Bollon breathes sigh of flood relief

Wallam Creek levee bank survives its first test at Bollon

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Tony Steer and Amy Brown survey the Wallam Creek floodwaters from the security of Bollon's levee bank. Pictures - Rebecca Steer.

Tony Steer and Amy Brown survey the Wallam Creek floodwaters from the security of Bollon's levee bank. Pictures - Rebecca Steer.

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The levee built to protect the community of Bollon after the damaging floods of 2010 and 2012 has survived its first test, much to the relief of locals.

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The levee built to protect the community of Bollon after the damaging floods of 2010 and 2012 has survived its first test, much to the relief of locals.

At the same time, graziers to the north and south of town have measured varying degrees of rain from the system that closed roads throughout the south west this week, and have prepared themselves for being cut off by extended flooding for the first time in years.

The lack of big rain in the immediate Bollon region meant the township "dodged a bullet" in the words of Balonne Shire Council representative Michael Nancarrow.

"The last time, we had 10 inches of rain and floodwater on top of that," he said.

Levee gates were erected at the eastern and western entrances to Bollon on Tuesday morning and Wallam Creek peaked at 1.35m on Tuesday night.

Related: Balonne River peaks at St George

Described by the Bureau of Meteorology as major flooding, the level sat at 1.13m on Thursday morning but was expected to fall below the major level of 1m on Thursday evening, and remain above moderate levels of 0.7m into the weekend.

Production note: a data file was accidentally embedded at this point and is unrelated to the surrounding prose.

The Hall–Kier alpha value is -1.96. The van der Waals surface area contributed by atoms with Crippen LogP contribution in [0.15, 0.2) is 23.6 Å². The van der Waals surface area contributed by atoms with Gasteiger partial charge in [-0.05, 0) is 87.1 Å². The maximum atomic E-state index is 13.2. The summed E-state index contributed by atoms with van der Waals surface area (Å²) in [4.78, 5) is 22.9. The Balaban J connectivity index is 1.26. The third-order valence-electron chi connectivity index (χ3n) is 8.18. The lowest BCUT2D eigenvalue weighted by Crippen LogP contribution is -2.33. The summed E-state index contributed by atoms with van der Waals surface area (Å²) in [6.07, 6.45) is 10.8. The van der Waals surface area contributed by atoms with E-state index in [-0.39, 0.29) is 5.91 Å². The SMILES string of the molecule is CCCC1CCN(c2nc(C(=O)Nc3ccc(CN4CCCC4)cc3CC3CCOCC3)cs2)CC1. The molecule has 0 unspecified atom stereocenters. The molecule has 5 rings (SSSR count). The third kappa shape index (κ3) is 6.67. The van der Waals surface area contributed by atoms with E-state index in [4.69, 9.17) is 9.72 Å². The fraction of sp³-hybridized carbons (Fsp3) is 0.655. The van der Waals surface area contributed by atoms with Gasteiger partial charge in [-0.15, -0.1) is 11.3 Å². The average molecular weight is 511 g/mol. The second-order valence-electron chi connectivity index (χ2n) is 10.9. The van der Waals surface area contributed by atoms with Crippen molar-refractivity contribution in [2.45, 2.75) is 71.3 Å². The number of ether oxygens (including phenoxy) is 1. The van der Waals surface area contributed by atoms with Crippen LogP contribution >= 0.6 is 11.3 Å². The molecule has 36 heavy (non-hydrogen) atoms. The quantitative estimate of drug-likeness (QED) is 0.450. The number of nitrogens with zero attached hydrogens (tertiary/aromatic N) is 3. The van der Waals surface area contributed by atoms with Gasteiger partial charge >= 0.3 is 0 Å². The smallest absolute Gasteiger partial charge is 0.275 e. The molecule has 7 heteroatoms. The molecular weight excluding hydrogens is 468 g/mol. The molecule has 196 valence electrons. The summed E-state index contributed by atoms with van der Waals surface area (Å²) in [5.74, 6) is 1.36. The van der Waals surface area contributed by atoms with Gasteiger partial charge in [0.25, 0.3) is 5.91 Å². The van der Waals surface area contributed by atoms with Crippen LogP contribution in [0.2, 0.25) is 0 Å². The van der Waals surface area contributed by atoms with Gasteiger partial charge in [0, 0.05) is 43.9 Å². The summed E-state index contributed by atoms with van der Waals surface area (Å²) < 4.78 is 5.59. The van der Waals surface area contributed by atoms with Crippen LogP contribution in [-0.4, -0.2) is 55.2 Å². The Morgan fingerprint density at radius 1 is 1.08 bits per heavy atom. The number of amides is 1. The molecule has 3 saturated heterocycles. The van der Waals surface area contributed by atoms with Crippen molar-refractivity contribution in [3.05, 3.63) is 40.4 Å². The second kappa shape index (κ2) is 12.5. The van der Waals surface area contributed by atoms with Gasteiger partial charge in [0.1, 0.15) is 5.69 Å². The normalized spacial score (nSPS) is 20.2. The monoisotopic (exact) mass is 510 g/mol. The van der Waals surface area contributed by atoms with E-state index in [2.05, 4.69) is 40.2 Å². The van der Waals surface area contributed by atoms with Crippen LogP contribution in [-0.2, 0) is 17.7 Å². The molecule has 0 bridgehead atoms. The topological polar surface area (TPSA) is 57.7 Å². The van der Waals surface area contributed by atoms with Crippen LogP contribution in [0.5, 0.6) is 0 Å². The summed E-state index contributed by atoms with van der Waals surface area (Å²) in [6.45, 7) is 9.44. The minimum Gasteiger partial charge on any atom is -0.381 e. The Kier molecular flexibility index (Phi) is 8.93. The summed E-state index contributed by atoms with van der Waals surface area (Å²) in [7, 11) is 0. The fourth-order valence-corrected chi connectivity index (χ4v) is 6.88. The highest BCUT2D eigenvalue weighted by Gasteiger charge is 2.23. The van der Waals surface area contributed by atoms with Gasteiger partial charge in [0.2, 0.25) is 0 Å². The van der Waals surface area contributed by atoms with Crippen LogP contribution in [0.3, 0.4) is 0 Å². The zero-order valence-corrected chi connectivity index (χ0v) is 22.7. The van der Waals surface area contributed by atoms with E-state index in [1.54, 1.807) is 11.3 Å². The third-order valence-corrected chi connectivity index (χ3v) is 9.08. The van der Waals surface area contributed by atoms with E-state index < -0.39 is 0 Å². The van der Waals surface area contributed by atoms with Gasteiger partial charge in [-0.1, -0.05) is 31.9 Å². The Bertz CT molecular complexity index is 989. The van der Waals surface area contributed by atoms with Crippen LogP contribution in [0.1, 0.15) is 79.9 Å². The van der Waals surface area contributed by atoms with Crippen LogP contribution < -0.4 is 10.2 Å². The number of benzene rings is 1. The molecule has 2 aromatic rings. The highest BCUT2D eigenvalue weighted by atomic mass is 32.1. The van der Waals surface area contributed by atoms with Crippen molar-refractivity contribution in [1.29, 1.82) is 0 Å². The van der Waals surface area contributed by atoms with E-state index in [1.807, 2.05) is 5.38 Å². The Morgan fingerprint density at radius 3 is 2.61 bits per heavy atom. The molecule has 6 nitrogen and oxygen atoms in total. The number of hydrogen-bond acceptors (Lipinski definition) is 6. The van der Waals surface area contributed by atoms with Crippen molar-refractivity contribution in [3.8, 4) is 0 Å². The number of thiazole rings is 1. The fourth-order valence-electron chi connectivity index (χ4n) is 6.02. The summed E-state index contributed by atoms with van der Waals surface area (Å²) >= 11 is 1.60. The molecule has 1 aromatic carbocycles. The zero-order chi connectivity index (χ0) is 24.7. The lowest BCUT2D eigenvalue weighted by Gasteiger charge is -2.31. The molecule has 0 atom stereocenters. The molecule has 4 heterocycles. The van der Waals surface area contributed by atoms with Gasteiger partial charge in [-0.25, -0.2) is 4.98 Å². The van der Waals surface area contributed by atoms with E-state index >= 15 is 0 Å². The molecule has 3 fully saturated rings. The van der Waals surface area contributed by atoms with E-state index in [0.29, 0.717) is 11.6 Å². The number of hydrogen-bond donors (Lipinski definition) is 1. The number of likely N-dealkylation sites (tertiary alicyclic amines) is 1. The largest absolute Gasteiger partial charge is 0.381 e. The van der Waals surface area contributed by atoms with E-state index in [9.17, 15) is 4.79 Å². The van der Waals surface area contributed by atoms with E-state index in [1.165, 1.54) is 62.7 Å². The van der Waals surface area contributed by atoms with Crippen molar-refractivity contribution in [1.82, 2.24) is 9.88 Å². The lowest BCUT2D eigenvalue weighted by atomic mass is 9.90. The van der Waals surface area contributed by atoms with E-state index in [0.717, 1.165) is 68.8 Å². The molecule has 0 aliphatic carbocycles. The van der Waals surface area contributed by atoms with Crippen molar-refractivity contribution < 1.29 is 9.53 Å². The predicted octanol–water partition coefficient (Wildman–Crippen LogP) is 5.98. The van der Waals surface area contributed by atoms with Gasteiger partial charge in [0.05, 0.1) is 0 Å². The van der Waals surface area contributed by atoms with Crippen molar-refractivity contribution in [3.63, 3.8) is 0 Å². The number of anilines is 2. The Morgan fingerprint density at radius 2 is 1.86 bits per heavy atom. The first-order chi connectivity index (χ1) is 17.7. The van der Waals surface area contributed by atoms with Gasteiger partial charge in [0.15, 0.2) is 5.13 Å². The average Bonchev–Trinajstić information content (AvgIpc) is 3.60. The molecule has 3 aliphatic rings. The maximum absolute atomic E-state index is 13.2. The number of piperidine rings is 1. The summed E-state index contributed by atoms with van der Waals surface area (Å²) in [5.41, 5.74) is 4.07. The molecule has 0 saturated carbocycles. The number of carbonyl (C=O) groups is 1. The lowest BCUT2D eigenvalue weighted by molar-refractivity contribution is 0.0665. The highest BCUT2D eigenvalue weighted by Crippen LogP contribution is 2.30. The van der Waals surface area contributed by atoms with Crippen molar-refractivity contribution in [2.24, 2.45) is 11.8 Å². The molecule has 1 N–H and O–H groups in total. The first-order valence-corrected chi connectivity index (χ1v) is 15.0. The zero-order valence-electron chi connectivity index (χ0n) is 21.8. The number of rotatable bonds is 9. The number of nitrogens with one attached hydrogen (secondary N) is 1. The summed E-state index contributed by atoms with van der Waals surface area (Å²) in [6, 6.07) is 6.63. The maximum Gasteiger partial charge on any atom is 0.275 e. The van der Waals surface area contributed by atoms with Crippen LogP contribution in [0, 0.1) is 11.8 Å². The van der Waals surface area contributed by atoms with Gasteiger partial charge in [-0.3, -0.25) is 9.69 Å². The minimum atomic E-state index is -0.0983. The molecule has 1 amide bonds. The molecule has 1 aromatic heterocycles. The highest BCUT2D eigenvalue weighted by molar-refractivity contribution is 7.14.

"Everything held up well; it gave the bottom of the levee a good test," Mr Nancarrow said. "Everyone's happy and we're all dry."

One of the levee gates constructed at Bollon in preparation for the oncoming flood.

One of the levee gates constructed at Bollon in preparation for the oncoming flood.

Without the levee, constructed in 2015, he said the town would have definitely experienced flooding.

They have been resupplied by the SES from St George, using a boat to drop off supplies for the Bollon cafe, the medical clinic and the primary school, where the influx of sandflies is the main concern.

One of the town's residents, Bec Steer has been teaching her high school age child at home this week thanks to the road to the secondary school at Dirranbandi being closed.

"We're well and truly cut off," she said. "And by the time we can cross here, the water will be up at Dirranbandi."

Wallam Creek sources its water from the Mitchell area while Mungallala Creek receives flows from around Charleville and the Nebine River.

"It's been quite a time between drinks," Ms Steer said.

According to the BoM, no significant rainfall has been recorded or is expected over the next few days in the region.

Another view of the levee bank successfully holding back the Wallam Creek flood at Bollon, its first test since its construction in 2015.

Another view of the levee bank successfully holding back the Wallam Creek flood at Bollon, its first test since its construction in 2015.

Further west, in the Warrego River basin, major flood levels peaked at Bakers Bend just downstream of Charleville on Wednesday, while major flood levels were developing downstream to the NSW border.

The Warrego River at Bakers Bend peaked at 9.36 metres around 3 am Wednesday and was at 8.86 metres (moderate flood) on Thursday morning and falling.

The river at Bakers Bend is likely to remain above the moderate flood level (7m) into the weekend.

On Thursday morning the Warrego River at Charleville was 3.72m (below minor level) and falling.

At Wyandra the river was at 8.85 metres, a moderate flood and steady near peak level, while at Cunnamulla Bridge it was at 6m and steady.

It is likely to exceed major flood level of 8m late on Friday morning.

The bureau said peak predictions would be made once upstream peaks have been observed.

Moderate to major flood levels were continuing in the Langlo and Ward Rivers during Thursday morning with levels at Binnowee expected to remain high for the next few days as flood waters slowly ease.

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